Producer Sam Spiegel tackled Nicholas and Alexandra when he was shut out from working with director David Lean on Doctor Zhivago which was also set against the backdrop of revolutionary Russia. Spiegel had alienated Lean when the two worked together constantly dogging the perfectionist director in order to get the film Lawrence of Arabia finished on time. Spiegel initially tried to make Nicholas and Alexandra without buying the rights to the book by Robert K. Massie's claiming the story was in public domain but, eventually, Spiegel purchased the rights and hired writer James Goldman to do the adaption of Massie's book.
Goldman, who had written the popular play and film The Lion in Winter, labored on draft after draft as directors came and went (George Stevens, Anthony Harvey, Joseph Mankiewicz and Charles Jarrot were all attached to the project at one point). After seeing Patton, Goldman recommended Franklin J. Schaffner (who would go on to win his Best Director Academy Award while working on Nicholas and Alexandra).
Producer Spiegel turned to former collaborators John Box to do the production design and cinematographer Freddie Young (Lawrence of Arabia) to work on the film so as to give the production the epic touch he felt it needed.
Spiegel had to work with stricter budget constraints from Columbia than before preventing him from achieving his first choices for the leads (Peter O'Toole as Rasputin and Vanessa Redgrave as Alexandra) and, while well known actors such as Lawrence Olivier and Jack Hawkins appeared in the film, actor Rex Harrison turned down a supporting role because he felt it was too small.
Despite the detailed production design, photography and strong performances from the cast, "Nicholas and Alexandra" failed to find the large audience it needed to be a financial success. 
"Nicholas and Alexandra" was nominated for three Golden Globes including Best Supporting Actor and Most Promising Newcomer for actor Tom Baker (who was recommended to the producer and director by Lawrence Oliver for the role) and Best Actress for Janet Suzman.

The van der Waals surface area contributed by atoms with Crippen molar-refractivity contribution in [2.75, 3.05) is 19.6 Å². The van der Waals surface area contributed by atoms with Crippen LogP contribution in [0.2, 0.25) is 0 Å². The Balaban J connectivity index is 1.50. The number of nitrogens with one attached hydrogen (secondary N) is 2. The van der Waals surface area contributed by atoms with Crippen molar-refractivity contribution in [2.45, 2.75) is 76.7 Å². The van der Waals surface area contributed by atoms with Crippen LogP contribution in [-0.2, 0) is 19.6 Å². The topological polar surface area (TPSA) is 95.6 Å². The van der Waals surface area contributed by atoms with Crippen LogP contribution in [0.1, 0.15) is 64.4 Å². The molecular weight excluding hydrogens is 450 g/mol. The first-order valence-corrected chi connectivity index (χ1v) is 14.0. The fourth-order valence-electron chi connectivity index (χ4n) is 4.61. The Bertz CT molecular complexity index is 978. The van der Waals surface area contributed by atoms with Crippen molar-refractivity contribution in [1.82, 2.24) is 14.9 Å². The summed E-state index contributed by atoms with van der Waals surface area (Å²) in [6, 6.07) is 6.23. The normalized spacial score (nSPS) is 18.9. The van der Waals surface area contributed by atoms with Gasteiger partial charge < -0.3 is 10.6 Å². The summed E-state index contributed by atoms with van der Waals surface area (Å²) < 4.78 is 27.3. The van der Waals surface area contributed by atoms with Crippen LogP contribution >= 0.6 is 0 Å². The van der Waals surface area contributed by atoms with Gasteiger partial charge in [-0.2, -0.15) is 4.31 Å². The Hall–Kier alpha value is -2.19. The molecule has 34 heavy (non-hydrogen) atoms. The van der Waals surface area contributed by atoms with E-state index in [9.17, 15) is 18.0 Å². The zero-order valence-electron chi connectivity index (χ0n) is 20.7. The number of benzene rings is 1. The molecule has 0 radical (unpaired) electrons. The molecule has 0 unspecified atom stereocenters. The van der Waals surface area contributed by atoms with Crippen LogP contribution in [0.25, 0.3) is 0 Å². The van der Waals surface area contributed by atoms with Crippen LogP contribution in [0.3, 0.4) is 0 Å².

The film received three nominations from BAFTA including Best Actress and Most Promising Newcomer for Janet Suzman and Best Costume Design.
"Nicholas and Alexandra" was recognized by the National Board of Review as one of the Top 10 Films of 1972.
The score by Richard Rodney Bennett was nominated for a Grammy.
The film was nominated six Academy Awards including Best Actress, Best Cinematography, Best Original Score, Best Costume Design and Best Art Direction however the film won only two Oscars for Best Costume Design and Best Art Direction.
Home Video Release
"Nicholas and Alexandra" received a home video release on VHS in 1987 by RCA/Columbia Pictures Home Video and reissued in the 1990s by Columbia Tristar Home Video. Its DVD was on 27 July 1999 from Sony. The DVD featured a vintage 14 minute featurette on the production of the film and six more minutes of scenes and dialogue not found on 1987's VHS. The film received a Blu-ray release in February 2013 from Twilight Time. The Blu-ray featured three featurettes on the production of the film covering the make up, costume designs and the actresses playing the Tsar's daughters in the film. The original theatrical trailer as well as an isolated music score. The isolated music track was presented in stereo even though the sound on the Blu-ray was presented in mono. The Blu-ray release was limited to only 3000 copies.
This soundtrack was written by Richard Rodney Bennett.
- Overture (02:19)
- Nicholas and Alexandra (01:26)
- The Royal Children (01:23)
- The Palace (01:00)
- Sunshine Days (03:21)
- Alexandra (01:18)
- The Romanov Tercentenary (00:52)
- Lenin in Exile (01:21)
- The Princessess (02:20)
- The Breakthrough (02:35)
- The Declaration of War (02:55)
- Extracte (02:40)
- The Journey to the Front (01:02)
- Military March (02:40)